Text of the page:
This Woke Herbalist Connects Women to Their Ancestry Through Plants
Ladies First highlights women and girls who are making the world better for the rest of us.
Herbalist Sophia Rose has a theory for why so many women seem to be drawn to herbalism, astrology, and alternative forms of healing.
“It comes from a deep spiritual poverty rooted in colonial culture and loss of connection to land, and home, and ancestors,” Rose says. “I think we’re doing it to survive, you know? We live in such a materialistic culture that most people don’t realize how impoverished their inner world is and how starving their spirits are.”
A trained medical herbalist, Rose is the creative brain behind apothecary and herbalism company La Abeja. (La Abeja means “the honeybee” in Spanish, a name Rose chose because, as she puts it, “Who loves the flowers more than the bees? And if I can serve the bees, then ultimately, I’m serving the plants and the flowers that I love.”) The site, along with Rose’s herbalism newsletter and event series, Garden Party, seeks to help women relearn to embrace the natural world — a process of reconnection that benefits a person’s mental and physical health, as well as the environment.
“Basically, what I realized is that we work with plant medicine to become that medicine,” she says. “So we embody the value of that plant and live that plant. And so, I do that through my writing. I started Garden Party so that I could offer more educational resources online.”
The Garden Party website is a moderated archive for budding herbalists with lessons about indigenous plant life around the world and the varied use for each region’s plants, sort of a how-to and what’s-what for anyone interested in herbal medicine. Rose also hosts a large in-person Garden Party where members meet to go on plant walks, create medicine together, and even get commemorative tattoos.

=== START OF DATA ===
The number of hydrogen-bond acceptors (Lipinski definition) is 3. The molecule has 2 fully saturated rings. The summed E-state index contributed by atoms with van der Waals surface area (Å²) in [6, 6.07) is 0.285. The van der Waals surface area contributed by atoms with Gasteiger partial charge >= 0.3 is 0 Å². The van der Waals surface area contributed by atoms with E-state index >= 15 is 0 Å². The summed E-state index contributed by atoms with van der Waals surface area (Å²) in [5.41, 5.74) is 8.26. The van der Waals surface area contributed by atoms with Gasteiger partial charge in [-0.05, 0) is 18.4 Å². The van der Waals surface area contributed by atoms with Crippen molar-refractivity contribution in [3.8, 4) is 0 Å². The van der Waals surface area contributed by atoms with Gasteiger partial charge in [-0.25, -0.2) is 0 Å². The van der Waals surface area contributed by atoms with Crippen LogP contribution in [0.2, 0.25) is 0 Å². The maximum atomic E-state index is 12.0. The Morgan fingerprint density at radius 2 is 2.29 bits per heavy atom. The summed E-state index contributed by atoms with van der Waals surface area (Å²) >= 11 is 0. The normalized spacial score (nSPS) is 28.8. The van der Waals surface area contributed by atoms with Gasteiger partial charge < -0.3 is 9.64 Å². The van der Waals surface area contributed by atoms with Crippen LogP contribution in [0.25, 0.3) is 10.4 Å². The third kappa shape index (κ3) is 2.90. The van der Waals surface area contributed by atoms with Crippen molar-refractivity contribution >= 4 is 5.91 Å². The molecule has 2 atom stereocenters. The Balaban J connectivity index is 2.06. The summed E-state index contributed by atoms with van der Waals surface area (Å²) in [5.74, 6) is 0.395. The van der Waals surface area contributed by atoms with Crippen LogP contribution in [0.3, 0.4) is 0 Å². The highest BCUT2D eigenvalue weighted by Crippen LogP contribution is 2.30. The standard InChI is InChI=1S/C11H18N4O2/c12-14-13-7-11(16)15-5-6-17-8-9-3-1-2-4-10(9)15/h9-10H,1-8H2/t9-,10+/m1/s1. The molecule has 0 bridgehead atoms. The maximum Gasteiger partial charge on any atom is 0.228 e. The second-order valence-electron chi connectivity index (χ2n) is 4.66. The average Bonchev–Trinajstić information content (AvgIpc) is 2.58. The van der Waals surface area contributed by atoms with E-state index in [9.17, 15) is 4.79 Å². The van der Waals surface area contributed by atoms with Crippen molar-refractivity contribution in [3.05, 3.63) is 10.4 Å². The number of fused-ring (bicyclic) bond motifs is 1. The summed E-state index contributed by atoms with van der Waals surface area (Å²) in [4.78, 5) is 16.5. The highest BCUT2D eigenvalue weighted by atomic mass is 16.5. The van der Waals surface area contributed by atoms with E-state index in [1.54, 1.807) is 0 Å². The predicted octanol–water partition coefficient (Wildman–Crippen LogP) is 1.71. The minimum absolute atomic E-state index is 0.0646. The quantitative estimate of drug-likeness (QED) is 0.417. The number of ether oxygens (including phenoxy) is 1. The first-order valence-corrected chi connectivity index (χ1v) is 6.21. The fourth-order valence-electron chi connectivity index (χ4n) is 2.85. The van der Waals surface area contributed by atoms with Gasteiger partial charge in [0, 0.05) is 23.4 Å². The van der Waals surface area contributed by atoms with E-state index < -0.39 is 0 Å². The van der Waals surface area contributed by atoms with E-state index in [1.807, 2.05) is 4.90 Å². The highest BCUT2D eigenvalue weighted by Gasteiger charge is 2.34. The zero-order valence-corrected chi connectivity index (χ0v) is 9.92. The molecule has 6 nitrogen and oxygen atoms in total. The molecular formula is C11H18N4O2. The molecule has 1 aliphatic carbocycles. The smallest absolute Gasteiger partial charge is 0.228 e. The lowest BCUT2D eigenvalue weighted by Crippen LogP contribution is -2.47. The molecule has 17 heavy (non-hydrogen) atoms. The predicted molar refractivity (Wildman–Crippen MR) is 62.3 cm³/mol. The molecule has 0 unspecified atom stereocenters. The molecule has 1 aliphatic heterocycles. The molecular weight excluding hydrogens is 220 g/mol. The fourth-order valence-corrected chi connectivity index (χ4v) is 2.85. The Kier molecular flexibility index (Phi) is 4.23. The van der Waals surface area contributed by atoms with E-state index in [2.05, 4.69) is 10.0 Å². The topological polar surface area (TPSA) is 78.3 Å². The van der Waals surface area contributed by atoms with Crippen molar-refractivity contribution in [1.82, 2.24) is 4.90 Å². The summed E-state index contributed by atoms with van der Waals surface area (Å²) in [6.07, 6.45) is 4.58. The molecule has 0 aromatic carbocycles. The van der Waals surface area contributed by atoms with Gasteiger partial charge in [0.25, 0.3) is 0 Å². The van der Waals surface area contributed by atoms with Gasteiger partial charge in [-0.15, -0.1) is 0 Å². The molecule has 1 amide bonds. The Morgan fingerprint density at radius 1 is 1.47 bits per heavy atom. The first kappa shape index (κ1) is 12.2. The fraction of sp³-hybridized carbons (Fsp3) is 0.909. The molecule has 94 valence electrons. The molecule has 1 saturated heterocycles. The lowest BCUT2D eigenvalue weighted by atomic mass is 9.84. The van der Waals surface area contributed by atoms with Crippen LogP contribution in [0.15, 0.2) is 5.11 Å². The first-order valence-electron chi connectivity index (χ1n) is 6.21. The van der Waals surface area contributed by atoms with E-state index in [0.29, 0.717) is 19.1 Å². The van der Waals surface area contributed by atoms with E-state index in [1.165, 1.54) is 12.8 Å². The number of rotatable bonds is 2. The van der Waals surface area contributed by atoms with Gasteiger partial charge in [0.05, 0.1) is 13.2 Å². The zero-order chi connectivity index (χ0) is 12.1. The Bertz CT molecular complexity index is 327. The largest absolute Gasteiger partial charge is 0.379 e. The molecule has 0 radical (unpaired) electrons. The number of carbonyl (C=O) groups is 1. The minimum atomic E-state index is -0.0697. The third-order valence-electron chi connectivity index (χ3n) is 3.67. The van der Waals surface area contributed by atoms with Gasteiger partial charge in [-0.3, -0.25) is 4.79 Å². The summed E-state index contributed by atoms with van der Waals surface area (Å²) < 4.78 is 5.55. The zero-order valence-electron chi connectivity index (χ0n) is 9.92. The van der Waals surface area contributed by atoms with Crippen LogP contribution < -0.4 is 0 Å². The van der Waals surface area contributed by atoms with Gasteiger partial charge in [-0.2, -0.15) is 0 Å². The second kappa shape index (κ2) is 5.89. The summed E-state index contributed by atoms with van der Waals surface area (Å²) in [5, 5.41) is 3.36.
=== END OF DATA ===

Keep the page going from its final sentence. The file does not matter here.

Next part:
“What I want to offer is something experiential, because what you learn through your direct relationship with plants is going to be so much more valuable than anything that I or anyone else can spoonfeed you,” she says.
Experiences are important for Rose, who works to ensure that her practice not only respects the nature in which she lives, but doesn’t appropriate tradition from Indigenous communities. She recommends that budding herbalists reach back into their individual ancestries to find ways in which previous generations used medicine to heal — and to support others working to protect our environment and traditional medicines.
While she preps for her next Garden Party in Austin later this year, Rose is also working on opening a retreat near Truth or Consequences, New Mexico where she hopes to host women — particularly those working in social justice and environmentalism — to recharge and gain energy for the work that they do. And at the end of the day, she hopes she helps women reconnect with their pasts in a way that’s restorative for their souls.
“There’s a lot of ancestral trauma that has kept us from doing this [work],” she says of therapeutic herbalism, explaining that her long-term goal is to help empower women to identify the underlying causes of their discontent, as opposed to masking their problems with potions.
But it’s not too late for any of us to work on healing ourselves or the planet, Rose tells us. All we have to do is listen.
“The wisdom and experience was mostly lost, but it lives inside us. It’s in our DNA and we’re slowly tapping back into that,” she says. “You can’t even know that something is possible until you see people around you doing it, so the more people giving themselves permission to get connected to themselves and to the land, the more people will want that.”
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